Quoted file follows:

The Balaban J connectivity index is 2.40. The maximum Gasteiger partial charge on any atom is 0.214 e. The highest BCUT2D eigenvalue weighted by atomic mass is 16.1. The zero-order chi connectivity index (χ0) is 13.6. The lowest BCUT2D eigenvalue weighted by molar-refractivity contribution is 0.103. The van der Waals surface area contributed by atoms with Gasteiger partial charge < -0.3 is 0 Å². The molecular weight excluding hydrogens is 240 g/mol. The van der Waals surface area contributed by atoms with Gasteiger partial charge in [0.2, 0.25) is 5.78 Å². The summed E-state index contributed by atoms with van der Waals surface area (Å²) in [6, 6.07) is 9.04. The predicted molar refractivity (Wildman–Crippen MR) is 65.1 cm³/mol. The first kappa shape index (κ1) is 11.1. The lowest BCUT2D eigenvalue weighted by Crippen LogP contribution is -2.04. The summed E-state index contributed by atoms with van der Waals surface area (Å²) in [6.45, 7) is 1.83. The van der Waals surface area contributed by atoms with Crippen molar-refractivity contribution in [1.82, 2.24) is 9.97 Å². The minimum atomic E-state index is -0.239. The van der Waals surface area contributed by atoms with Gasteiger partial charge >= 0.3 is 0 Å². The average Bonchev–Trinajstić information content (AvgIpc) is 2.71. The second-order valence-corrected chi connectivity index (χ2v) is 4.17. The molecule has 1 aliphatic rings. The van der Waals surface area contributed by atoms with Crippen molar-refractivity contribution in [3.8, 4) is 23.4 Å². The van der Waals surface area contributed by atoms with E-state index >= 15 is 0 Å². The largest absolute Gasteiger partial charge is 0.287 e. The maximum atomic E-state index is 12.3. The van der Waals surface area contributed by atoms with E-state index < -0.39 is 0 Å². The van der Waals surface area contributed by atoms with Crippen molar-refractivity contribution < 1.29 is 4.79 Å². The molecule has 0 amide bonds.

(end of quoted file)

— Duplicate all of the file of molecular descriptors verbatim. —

The Balaban J connectivity index is 2.40. The maximum Gasteiger partial charge on any atom is 0.214 e. The highest BCUT2D eigenvalue weighted by atomic mass is 16.1. The zero-order chi connectivity index (χ0) is 13.6. The lowest BCUT2D eigenvalue weighted by molar-refractivity contribution is 0.103. The van der Waals surface area contributed by atoms with Gasteiger partial charge < -0.3 is 0 Å². The molecular weight excluding hydrogens is 240 g/mol. The van der Waals surface area contributed by atoms with Gasteiger partial charge in [0.2, 0.25) is 5.78 Å². The summed E-state index contributed by atoms with van der Waals surface area (Å²) in [6, 6.07) is 9.04. The predicted molar refractivity (Wildman–Crippen MR) is 65.1 cm³/mol. The first kappa shape index (κ1) is 11.1. The lowest BCUT2D eigenvalue weighted by Crippen LogP contribution is -2.04. The summed E-state index contributed by atoms with van der Waals surface area (Å²) in [6.45, 7) is 1.83. The van der Waals surface area contributed by atoms with Crippen molar-refractivity contribution in [1.82, 2.24) is 9.97 Å². The minimum atomic E-state index is -0.239. The van der Waals surface area contributed by atoms with Gasteiger partial charge >= 0.3 is 0 Å². The average Bonchev–Trinajstić information content (AvgIpc) is 2.71. The second-order valence-corrected chi connectivity index (χ2v) is 4.17. The molecule has 1 aliphatic rings. The van der Waals surface area contributed by atoms with Crippen molar-refractivity contribution in [3.8, 4) is 23.4 Å². The van der Waals surface area contributed by atoms with E-state index >= 15 is 0 Å². The largest absolute Gasteiger partial charge is 0.287 e. The maximum atomic E-state index is 12.3. The van der Waals surface area contributed by atoms with E-state index < -0.39 is 0 Å². The van der Waals surface area contributed by atoms with Crippen molar-refractivity contribution < 1.29 is 4.79 Å². The molecule has 0 amide bonds.